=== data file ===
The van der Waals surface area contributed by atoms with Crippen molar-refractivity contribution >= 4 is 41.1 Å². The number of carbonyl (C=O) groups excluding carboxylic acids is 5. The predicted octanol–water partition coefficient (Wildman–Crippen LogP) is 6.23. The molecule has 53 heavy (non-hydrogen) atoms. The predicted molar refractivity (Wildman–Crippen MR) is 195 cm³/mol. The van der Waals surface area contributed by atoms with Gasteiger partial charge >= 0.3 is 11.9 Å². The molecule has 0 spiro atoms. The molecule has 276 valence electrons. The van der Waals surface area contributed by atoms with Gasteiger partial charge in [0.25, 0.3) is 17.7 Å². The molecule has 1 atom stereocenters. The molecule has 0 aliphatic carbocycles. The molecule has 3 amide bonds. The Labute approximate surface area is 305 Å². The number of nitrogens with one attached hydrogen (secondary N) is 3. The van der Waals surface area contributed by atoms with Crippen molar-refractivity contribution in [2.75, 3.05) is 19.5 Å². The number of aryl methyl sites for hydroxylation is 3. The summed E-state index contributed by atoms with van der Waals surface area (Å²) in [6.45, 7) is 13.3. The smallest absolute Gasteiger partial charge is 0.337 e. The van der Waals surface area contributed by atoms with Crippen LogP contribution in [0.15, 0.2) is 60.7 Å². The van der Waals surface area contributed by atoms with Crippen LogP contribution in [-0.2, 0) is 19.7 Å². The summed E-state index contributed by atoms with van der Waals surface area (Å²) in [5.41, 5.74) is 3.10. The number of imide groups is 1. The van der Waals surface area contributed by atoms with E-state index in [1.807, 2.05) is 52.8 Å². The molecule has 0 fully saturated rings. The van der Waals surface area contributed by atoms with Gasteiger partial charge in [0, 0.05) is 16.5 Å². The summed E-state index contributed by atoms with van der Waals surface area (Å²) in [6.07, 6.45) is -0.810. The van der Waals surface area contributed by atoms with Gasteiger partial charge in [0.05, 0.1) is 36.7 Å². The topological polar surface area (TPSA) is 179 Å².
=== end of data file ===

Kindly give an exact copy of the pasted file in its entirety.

The van der Waals surface area contributed by atoms with Crippen molar-refractivity contribution >= 4 is 41.1 Å². The number of carbonyl (C=O) groups excluding carboxylic acids is 5. The predicted octanol–water partition coefficient (Wildman–Crippen LogP) is 6.23. The molecule has 53 heavy (non-hydrogen) atoms. The predicted molar refractivity (Wildman–Crippen MR) is 195 cm³/mol. The van der Waals surface area contributed by atoms with Gasteiger partial charge >= 0.3 is 11.9 Å². The molecule has 0 spiro atoms. The molecule has 276 valence electrons. The van der Waals surface area contributed by atoms with Gasteiger partial charge in [0.25, 0.3) is 17.7 Å². The molecule has 1 atom stereocenters. The molecule has 0 aliphatic carbocycles. The molecule has 3 amide bonds. The Labute approximate surface area is 305 Å². The number of nitrogens with one attached hydrogen (secondary N) is 3. The van der Waals surface area contributed by atoms with Crippen molar-refractivity contribution in [2.75, 3.05) is 19.5 Å². The number of aryl methyl sites for hydroxylation is 3. The summed E-state index contributed by atoms with van der Waals surface area (Å²) in [6.45, 7) is 13.3. The smallest absolute Gasteiger partial charge is 0.337 e. The van der Waals surface area contributed by atoms with Crippen LogP contribution in [0.15, 0.2) is 60.7 Å². The van der Waals surface area contributed by atoms with Crippen LogP contribution in [-0.2, 0) is 19.7 Å². The summed E-state index contributed by atoms with van der Waals surface area (Å²) in [5.41, 5.74) is 3.10. The number of imide groups is 1. The van der Waals surface area contributed by atoms with E-state index in [1.807, 2.05) is 52.8 Å². The molecule has 0 fully saturated rings. The van der Waals surface area contributed by atoms with Gasteiger partial charge in [0, 0.05) is 16.5 Å². The summed E-state index contributed by atoms with van der Waals surface area (Å²) in [6.07, 6.45) is -0.810. The van der Waals surface area contributed by atoms with Gasteiger partial charge in [0.05, 0.1) is 36.7 Å². The topological polar surface area (TPSA) is 179 Å².